I also like the little world-building details we get as the narrator travels from the site of the Incident to the bar. We know what kind of wolf shifter he is from his dog-like habit off shaking off the water and that he’s even considering scent-marking—this wolf man leans more wolf than man, at least in his fur skin—and that this world has different kinds of shifters, as well as other magical creatures. There’s a magical industry of sorts in this bar/bathhouse/grill and maybe in the video enterprise as well, which implies a quirkier kind of paranormal world.

These details are dropped with a breezy sort of casualness I like, and makes me like the narrator as well. His voice seems fun and a touch salty, even when he’s angry, so I want to get to know him more. I can definitely see myself enjoying a whole novel with this narrator at the helm.

Things hit of a speed bump of sorts when the narrator gets distracted by talking about Harry and his BB&G. We’re getting a lot of info here, which slows down the faster clip established in the first few paragraphs. On a practical level, I’m also wondering why the narrator is suddenly so interested in telling us all about Harry when moments ago he was so angry about his situation that he was considering peeing on the wall just to let everyone know.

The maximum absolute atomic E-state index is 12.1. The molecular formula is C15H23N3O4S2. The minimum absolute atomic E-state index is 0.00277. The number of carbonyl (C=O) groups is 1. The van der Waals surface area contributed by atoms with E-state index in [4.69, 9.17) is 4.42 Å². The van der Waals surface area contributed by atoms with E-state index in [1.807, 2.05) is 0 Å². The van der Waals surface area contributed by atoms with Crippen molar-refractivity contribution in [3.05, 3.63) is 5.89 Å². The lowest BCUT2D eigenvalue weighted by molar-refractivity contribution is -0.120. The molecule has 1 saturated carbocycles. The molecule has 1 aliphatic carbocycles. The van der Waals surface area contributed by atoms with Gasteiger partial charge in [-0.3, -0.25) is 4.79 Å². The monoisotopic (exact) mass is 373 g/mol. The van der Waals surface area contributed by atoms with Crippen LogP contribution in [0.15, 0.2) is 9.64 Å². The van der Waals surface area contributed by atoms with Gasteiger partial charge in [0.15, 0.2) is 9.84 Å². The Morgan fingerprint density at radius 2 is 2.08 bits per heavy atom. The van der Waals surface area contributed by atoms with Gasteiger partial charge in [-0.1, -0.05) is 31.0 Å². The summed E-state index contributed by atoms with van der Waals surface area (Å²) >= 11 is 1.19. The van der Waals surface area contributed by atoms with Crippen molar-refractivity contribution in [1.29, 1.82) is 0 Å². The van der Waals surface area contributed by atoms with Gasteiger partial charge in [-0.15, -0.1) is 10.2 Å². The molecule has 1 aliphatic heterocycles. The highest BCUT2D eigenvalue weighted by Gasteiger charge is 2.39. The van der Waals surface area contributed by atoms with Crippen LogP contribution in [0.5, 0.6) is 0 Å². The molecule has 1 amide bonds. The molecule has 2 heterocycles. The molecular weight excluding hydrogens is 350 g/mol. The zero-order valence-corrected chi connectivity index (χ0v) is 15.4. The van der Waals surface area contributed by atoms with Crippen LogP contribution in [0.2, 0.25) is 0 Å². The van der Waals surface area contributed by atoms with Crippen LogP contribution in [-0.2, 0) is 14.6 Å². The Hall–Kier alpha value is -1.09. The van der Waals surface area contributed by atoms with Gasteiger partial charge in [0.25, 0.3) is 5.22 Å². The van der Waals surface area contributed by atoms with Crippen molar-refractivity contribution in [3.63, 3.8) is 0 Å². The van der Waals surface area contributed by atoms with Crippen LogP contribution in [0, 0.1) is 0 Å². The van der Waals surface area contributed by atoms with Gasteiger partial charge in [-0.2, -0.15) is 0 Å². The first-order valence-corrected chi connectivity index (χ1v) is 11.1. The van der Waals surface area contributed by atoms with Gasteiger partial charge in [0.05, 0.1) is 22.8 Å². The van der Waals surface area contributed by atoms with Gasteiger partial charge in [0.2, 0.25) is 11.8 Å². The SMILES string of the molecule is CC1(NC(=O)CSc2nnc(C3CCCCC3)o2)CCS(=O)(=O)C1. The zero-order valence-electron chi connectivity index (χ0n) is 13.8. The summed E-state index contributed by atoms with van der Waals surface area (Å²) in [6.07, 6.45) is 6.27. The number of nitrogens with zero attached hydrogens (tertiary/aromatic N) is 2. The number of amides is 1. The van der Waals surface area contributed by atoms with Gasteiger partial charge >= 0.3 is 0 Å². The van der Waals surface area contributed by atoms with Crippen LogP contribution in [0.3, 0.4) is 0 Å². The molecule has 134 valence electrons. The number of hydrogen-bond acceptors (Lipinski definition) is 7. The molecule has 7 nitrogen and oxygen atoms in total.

And frankly, I’m much more interested in the wolf and whatever’s befallen him than hearing about a character we haven’t met yet. More than half of the opening is devoted to describing Harry and his business, but he’s not our hero, so I’m impatient to get back to the action at hand. This information may well be important, but it could also be doled out in smaller portions as the scene continues, hopefully when the narrator has actually encountered Harry and is in the bar itself.